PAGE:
The second essential building block of a business mission entails understanding your own strengths and core skills. The questions to be answered here are: What can we do better than anyone else? Where do we outperform others by at least a little bit? In which domain might we even be a market leader? The answers point to strengths the company can build on and also identify domains in which positive results can be achieved. At the same time, though, they indicate which strengths need to be consolidated to attain—or retain—a leading position and also highlight any areas where there is need for improvement. Moreover, these same answers spotlight any weaknesses that may currently be preventing the organization from fulfilling its potential.
The third component of a business mission is about understanding people's convictions and recognizing what the organization deems to make sense. The questions to address here are: Why is it important for the market that we do this? To which cause or task do we want to commit? Why does what we do make sense? What makes it worthwhile? Which values do we wish to embrace as guiding principles?
Systematically deliberating and working through the three building blocks presented above can help to prevent an organization from defining its business mission only superficially or inaccurately. Whether the outcome of those deliberations can be neatly summed up in an elegant slogan is of secondary importance. If it can, great, though this is by no means essential. Instead, the main aim should be to gain a clear view of what the organization in question is all about. For this reason, you will be better off carefully formulating a few clear sentences that prove to be effective and of practical use rather than using an impressive, but ineffectual slogan. In other words, what counts is craftsmanship, not showmanship.
On closer inspection, the version of Microsoft's old business mission from 1975 cited above is not even complete, because in full it read: "A computer on every desk and in every home, running Microsoft software." Adding that brief final phrase makes a big difference, and even Bill Gates himself could have had no inkling that one day his dream would be fulfilled and lead his company to success. We can only wish him similar success in his current work in the Bill & Melinda Gates Foundation, which helps people lead healthy, productive lives.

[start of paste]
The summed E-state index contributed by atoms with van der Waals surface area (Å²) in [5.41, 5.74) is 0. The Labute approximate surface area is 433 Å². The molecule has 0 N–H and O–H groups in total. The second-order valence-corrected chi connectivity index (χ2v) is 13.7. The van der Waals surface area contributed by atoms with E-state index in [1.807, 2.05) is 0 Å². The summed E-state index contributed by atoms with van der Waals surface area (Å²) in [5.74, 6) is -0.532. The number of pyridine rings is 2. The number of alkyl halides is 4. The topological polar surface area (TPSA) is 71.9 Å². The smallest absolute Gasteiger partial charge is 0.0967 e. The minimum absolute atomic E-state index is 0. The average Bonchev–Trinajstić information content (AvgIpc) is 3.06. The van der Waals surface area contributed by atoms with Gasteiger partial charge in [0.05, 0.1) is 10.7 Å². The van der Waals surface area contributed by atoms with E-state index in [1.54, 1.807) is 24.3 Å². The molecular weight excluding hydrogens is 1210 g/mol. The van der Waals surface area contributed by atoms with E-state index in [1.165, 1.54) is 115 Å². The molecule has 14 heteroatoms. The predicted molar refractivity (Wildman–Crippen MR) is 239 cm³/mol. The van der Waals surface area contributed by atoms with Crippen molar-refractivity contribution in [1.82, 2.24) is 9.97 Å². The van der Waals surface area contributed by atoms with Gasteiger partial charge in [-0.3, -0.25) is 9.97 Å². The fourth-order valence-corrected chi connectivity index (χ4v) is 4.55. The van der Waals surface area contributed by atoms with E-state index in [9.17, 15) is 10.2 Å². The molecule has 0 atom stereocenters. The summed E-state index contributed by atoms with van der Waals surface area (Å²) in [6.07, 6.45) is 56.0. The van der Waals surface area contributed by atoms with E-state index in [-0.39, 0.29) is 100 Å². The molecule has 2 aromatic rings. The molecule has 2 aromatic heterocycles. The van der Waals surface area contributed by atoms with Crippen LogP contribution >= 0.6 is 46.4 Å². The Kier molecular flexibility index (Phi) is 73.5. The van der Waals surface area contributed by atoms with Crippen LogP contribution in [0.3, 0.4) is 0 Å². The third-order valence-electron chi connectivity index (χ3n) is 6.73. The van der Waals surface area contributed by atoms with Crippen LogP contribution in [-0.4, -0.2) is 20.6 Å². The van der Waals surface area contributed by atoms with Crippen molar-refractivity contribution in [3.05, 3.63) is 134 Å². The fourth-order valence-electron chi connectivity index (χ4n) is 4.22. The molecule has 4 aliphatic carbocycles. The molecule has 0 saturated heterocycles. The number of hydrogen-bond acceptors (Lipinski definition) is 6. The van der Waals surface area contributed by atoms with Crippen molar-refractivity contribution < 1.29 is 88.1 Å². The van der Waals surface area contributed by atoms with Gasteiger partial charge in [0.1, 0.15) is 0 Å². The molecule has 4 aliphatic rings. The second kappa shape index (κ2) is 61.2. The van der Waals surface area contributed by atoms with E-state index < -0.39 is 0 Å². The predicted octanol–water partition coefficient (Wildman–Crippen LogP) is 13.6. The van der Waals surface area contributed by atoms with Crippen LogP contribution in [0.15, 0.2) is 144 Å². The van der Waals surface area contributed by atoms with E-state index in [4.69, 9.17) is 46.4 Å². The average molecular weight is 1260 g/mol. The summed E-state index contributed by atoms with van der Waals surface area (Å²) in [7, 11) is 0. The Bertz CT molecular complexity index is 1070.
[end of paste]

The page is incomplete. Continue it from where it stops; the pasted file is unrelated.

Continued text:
ACTION POINTS AND FOOD FOR THOUGHT
* Does your organization have a clear business mission? Is everyone aware of it? Does everyone practice it? If not, what can you do to prompt serious, extensive discussion of the three building blocks of an effective business mission?
* What can you do to ensure that your organization's business mission is actually implemented? What results do you plan to achieve within the next six months? Who can help you achieve them?CHAPTER 2
Create Customer Value
Former IBM CEO Lou Gerstner (born in 1942) is said to have been one of the best managers of his generation. Many people rank him alongside Jack Welch, Bill Gates, or Andy Grove. And a look at what Gerstner achieved at IBM, where he masterfully engineered one of the most stunning turnarounds in business history, more than justifies the claim that he genuinely earned his place in such illustrious company. The major lesson to learn from him is how important it is to focus a business totally on generating customer value.
In 1993, IBM was in a bad way—such a bad way, in fact, that Intel CEO Andy Grove struggled to find words to sum it up: "It's hard to describe how beaten down that company was." The computer giant, leader in its industry at the time, had previously reported what was at the time the biggest-ever annual loss posted by a company: $8.1 billion. Then, in April 1993, Lou Gerstner was appointed CEO of IBM. One of his first—and most important
Excerpted from WHAT MAKES GREAT LEADERS GREAT by FRANK ARNOLD. Copyright © 2012 by Carl Hanser Verlag Munich. Excerpted by permission of The McGraw-Hill Companies, Inc..
All rights reserved. No part of this excerpt may be reproduced or reprinted without permission in writing from the publisher.
Excerpts are provided by Dial-A-Book Inc. solely for the personal use of visitors to this web site.